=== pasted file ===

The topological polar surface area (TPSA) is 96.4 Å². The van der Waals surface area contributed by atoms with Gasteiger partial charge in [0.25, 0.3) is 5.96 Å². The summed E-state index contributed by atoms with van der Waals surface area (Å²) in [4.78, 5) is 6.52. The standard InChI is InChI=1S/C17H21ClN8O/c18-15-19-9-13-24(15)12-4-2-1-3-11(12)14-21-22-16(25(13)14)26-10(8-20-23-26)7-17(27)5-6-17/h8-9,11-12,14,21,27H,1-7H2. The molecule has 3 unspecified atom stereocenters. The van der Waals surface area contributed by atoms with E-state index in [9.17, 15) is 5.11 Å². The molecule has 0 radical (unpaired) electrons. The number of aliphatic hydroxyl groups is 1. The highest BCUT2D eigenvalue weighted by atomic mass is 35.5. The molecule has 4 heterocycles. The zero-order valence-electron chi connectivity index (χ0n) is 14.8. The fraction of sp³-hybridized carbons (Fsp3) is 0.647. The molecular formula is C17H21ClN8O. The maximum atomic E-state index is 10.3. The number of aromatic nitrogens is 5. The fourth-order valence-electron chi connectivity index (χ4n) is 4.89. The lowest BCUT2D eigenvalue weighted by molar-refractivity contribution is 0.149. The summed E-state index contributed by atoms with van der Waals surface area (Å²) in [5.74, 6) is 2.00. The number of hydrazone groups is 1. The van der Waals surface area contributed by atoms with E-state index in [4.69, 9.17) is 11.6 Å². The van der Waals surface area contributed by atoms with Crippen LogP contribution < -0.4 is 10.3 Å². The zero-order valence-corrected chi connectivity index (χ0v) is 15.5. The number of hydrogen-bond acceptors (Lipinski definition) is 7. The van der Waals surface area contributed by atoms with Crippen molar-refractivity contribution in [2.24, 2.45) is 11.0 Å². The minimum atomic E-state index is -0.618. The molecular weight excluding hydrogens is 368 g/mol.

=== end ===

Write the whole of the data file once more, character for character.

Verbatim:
The topological polar surface area (TPSA) is 96.4 Å². The van der Waals surface area contributed by atoms with Gasteiger partial charge in [0.25, 0.3) is 5.96 Å². The summed E-state index contributed by atoms with van der Waals surface area (Å²) in [4.78, 5) is 6.52. The standard InChI is InChI=1S/C17H21ClN8O/c18-15-19-9-13-24(15)12-4-2-1-3-11(12)14-21-22-16(25(13)14)26-10(8-20-23-26)7-17(27)5-6-17/h8-9,11-12,14,21,27H,1-7H2. The molecule has 3 unspecified atom stereocenters. The van der Waals surface area contributed by atoms with E-state index in [9.17, 15) is 5.11 Å². The molecule has 0 radical (unpaired) electrons. The number of aliphatic hydroxyl groups is 1. The highest BCUT2D eigenvalue weighted by atomic mass is 35.5. The molecule has 4 heterocycles. The zero-order valence-electron chi connectivity index (χ0n) is 14.8. The fraction of sp³-hybridized carbons (Fsp3) is 0.647. The molecular formula is C17H21ClN8O. The maximum atomic E-state index is 10.3. The number of aromatic nitrogens is 5. The fourth-order valence-electron chi connectivity index (χ4n) is 4.89. The lowest BCUT2D eigenvalue weighted by molar-refractivity contribution is 0.149. The summed E-state index contributed by atoms with van der Waals surface area (Å²) in [5.74, 6) is 2.00. The number of hydrazone groups is 1. The van der Waals surface area contributed by atoms with E-state index in [4.69, 9.17) is 11.6 Å². The van der Waals surface area contributed by atoms with Crippen LogP contribution < -0.4 is 10.3 Å². The zero-order valence-corrected chi connectivity index (χ0v) is 15.5. The number of hydrogen-bond acceptors (Lipinski definition) is 7. The van der Waals surface area contributed by atoms with Crippen molar-refractivity contribution in [2.24, 2.45) is 11.0 Å². The minimum atomic E-state index is -0.618. The molecular weight excluding hydrogens is 368 g/mol.